Case Study - Federal Court Sentence for Possession of Child Pornography

Our client, a junior Navy officer entered a plea of Guilty in Federal District Court to one count of Possession of Child Pornography. The maximum punishment that our client was facing was imprisonment for 20 years, 5 years to life of supervised release and a $ 250,000 fine. Upon, upon our request, the Federal judge allowed our client to remain on Personal Recognizance Bond until his sentencing hearing which was scheduled for approximately three months later. The Pre-Sentence Report contained the Probation Officer’s assessment of the Federal Sentencing Guidelines which called for a sentence of imprisonment in the range of 78 to 97 months.

In our submission of the Defense Position with Respect to Sentencing Factors (referred to as Position Paper), we requested that the Court grant a significant downward variance from the applicable sentencing guidelines. Our position was that the Federal Sentencing Guidelines for child pornography offenses were outdated and did not take into account current factors that have been determined to be applicable in child pornography offenses. We argued that enhancement points for material involving prepubescent minors, sadistic or masochistic conduct, use of a computer, and number of images are applicable to conduct that is inherent to the underlying offense itself and should not be considered as aggravating factors warranting enhancement under the Guidelines. Our position was that if the Court were to consider the Guidelines, minus those aforementioned enhancements, the applicable Guideline range would be imprisonment in the range of 18 to 24 months of confinement, and that the appropriate sentence would still be well below that Guideline range. We also argued that our client readily accepted responsibility for his conduct when his home was searched by the FBI, as well as the fact that we had him in counseling since the search of his home. The Government argued for a sentence of imprisonment for 78 months which was the low end of the Guidelines.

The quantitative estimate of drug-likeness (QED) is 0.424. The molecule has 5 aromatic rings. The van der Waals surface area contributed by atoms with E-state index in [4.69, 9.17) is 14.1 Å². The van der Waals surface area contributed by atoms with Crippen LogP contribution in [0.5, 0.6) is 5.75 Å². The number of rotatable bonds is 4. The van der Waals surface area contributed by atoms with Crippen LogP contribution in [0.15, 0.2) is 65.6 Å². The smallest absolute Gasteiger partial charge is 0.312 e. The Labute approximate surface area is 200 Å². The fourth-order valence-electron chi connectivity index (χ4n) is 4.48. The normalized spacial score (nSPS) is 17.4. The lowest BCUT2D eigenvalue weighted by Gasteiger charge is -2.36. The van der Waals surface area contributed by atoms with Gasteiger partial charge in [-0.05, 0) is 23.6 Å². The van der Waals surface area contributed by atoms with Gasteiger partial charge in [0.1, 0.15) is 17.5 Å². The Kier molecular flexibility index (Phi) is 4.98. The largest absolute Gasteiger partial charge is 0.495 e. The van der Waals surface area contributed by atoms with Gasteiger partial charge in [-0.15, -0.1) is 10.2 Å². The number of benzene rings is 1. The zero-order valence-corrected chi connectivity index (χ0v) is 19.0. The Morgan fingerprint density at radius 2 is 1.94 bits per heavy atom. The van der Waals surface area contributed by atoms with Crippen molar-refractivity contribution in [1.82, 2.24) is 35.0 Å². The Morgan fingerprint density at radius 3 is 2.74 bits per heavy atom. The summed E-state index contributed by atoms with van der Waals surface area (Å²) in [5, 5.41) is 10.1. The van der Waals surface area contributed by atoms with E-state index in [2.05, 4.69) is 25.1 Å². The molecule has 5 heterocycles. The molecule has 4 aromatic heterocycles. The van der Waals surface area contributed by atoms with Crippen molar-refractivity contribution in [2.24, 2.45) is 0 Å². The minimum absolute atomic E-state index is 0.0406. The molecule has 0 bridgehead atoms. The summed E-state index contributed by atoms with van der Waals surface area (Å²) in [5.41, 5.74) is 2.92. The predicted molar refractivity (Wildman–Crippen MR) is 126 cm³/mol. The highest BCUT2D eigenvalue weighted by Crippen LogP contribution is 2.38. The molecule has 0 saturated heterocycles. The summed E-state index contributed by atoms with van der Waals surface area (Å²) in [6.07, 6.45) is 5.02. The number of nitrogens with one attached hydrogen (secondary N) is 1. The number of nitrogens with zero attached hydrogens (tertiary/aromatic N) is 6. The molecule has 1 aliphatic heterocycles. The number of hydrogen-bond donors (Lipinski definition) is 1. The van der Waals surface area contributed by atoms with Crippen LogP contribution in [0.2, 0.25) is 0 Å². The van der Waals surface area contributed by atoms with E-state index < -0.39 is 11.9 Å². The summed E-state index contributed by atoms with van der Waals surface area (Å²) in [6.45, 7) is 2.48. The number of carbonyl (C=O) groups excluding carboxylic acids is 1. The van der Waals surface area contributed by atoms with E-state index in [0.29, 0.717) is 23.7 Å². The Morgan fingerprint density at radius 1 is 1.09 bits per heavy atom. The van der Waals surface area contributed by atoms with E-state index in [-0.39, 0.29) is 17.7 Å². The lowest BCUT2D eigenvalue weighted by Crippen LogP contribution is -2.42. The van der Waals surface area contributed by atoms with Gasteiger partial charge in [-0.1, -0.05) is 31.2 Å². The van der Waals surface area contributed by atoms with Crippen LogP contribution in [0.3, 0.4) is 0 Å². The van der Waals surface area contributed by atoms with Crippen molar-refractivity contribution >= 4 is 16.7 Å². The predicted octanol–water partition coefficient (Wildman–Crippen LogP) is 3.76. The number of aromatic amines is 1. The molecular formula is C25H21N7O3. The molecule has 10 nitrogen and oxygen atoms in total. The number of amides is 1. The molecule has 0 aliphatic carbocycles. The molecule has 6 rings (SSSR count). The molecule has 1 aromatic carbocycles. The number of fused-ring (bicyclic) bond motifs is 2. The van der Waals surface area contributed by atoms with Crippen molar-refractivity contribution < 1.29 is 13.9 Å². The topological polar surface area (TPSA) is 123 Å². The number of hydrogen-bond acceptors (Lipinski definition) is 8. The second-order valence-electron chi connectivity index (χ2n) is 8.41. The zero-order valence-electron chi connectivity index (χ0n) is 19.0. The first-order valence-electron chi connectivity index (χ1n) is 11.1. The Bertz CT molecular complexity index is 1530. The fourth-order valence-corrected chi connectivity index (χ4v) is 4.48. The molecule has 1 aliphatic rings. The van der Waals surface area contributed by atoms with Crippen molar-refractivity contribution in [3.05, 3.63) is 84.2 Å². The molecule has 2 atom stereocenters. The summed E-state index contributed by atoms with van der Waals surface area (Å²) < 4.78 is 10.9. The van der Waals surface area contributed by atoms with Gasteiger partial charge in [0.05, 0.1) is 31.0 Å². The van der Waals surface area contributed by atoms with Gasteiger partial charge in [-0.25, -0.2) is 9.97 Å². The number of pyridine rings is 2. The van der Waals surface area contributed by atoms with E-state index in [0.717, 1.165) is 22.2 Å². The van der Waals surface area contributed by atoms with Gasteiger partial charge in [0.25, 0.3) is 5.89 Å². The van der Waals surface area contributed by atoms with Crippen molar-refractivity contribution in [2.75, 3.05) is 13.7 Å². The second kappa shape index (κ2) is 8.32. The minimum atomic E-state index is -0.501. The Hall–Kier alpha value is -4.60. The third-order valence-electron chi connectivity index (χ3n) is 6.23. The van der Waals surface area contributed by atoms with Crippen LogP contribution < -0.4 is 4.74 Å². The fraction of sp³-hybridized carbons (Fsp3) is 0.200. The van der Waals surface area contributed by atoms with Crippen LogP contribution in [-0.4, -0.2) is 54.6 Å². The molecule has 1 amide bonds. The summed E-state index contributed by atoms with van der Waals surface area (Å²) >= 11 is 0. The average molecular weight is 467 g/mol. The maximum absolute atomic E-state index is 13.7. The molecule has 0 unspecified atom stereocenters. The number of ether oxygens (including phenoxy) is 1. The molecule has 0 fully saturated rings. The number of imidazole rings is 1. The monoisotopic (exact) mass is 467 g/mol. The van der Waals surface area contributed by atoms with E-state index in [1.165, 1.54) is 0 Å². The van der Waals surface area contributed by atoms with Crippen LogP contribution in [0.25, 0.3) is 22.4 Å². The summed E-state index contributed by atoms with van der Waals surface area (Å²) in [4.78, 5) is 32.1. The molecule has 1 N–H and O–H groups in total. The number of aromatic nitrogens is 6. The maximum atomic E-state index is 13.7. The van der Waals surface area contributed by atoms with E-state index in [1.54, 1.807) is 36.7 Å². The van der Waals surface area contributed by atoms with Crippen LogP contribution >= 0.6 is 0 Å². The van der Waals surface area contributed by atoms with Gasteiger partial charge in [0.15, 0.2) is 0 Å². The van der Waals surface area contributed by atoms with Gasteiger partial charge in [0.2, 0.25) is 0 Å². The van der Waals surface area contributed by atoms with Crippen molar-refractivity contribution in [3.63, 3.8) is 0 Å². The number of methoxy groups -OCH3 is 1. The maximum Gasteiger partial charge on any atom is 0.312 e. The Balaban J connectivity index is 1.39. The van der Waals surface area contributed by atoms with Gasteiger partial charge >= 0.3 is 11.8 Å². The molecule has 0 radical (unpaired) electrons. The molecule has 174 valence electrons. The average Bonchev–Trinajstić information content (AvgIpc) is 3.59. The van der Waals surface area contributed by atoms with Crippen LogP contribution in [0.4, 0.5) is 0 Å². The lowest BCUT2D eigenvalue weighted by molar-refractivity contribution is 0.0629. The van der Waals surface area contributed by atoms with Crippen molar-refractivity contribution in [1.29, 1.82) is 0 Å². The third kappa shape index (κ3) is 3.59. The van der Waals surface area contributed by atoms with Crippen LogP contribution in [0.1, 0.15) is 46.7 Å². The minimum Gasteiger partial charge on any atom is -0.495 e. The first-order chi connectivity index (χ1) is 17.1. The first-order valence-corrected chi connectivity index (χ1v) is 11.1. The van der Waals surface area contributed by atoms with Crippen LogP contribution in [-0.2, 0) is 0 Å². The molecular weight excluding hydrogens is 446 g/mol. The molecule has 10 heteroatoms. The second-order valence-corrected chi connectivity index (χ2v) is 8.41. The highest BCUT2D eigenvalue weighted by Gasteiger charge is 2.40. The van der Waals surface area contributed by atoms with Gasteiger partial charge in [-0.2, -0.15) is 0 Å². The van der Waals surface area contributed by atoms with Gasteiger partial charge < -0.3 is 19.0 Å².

In determining the appropriate sentence, the judge is obligated to impose a sentence which is "sufficient, but not greater than necessary" to serve the purposes of sentencing set forth under the applicable Federal criminal code. After consideration of our argument and sentencing package which highlighted our client’s exemplary military career, his otherwise outstanding background, his participation in counseling and his acceptance of responsibility, the judge imposed a sentence of confinement for 12 months and 1 day. This sentence was a significant downward departure from the Federal Sentencing Guidelines.